Page 182


Page 182 (1968: The Defining Year)




later awarded the Medal of Honor for both his actions here and on 31 January.24

After securing the school, Smith's Company A maneuvered to the sanctuary
which lay among a grove of trees and houses. Gravel wistfully recalled
that it was 'a beautiful, beautiful, church.' As the troops advanced
upon the building, the NVA threw down grenades, killing or wounding
several Marines. According ro the battalion commander, 'They [the enemy
soldiers] were up in the eaves, the wooden overhead; and they were in
there and we couldn't get them our.' Reluctantly, Gravel gave the order
to fire upon the church. Marine mortars and 106mm recoilless rifles
pounded the building. In the ruins, the battalion found two European
priests, one Belgian and one French, both unhurt, but according to Gravel,
'absolutely livid,' that the Marines had bombarded the building. Believing
he had little choice in his decision, Gravel thought the clerics in
their dark clothing were fortunate to escape with their lives as the
troops were 'braced' to shoot at anyone in a black uniform.25

At 0700 on 4 February, Lieutenant Colonel Cheatham's companies renewed
the attempt to take the public buildings across from the University.
Captain Christmas' Company H blasted its way through walls and courtyards
with 3.5-inch rockets, employing squad and fire team rushes, and captured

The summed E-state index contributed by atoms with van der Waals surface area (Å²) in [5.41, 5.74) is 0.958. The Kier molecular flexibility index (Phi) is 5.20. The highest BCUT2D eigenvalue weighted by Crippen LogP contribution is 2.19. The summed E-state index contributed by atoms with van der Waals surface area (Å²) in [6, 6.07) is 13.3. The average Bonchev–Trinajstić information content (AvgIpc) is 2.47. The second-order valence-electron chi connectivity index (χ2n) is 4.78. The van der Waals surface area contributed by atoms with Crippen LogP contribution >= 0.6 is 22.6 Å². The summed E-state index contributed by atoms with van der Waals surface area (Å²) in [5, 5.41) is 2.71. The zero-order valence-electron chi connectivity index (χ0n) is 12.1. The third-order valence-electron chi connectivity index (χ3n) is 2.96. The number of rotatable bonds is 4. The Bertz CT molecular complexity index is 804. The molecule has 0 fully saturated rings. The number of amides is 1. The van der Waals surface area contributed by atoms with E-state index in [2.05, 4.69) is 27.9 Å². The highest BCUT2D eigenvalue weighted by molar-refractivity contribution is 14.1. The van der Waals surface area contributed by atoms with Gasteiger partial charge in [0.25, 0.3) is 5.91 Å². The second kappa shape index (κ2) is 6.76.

the public health building. From there, the company was in position
to support Company F's assault upon the treasury building.

Captain Christmas recounted that his company employed the 106mm recoilless
rifles to cover its movements. At first, the Marines attempted to use
smoke grenades, but the NVA clearly saw through this tactic. As if on
signal, 'everything that was on our flank just opened up on that street.'
To counter the enemy ploy, the Marines would 'pop smoke' to ascertain
the enemy machine gun position or positions and then 'here would come
a mule-mounted* 106 and those Marines would wheel that thing out. Go
through the full drill. . . crank off' a .50-caliber spotting round
and then the 106mm round. The backblast of the 106 raised a cloud of
dirt and the recoilless rifle shell forced the enemy troops to keep
their heads down. Taking advantage of the opportunity and the dust cover,
the Marine infantry dashed across the street. Christmas then explained,
'once we got across that street. . . that first lead element could direct
its fire back toward that automatic weapon [or weapons].'26


*The mechanical mule was a small flatbed four-wheeled drive vehicle which often was used to carry a 106mm recoilless rifle.

Department of Defense (USMC) Phoco A 190301

Top, A Marine from Company A, 1st Battalion. 1st
Marines, armed with a M16 and with two LAAWs (light antiarmor weapons)
strapped to his back, runs for cover. A Marine 106mm recoilless rifle
on a trident can be seen in the gateway to the house in the background.
Below, the ruined interior of the St. Joan of Arc Church appears after
its capture by the 1st Battalion, 1st Marines. LtCol Marcus J. Gravel,
the battalion commander, reluctantly gave the order to fire upon the
sanctuary, remarking that it was a 'beautiful, beautiful church.'

Department of Defense (USMC) Photo A190474


 




Page 182 (1968: The Defining Year)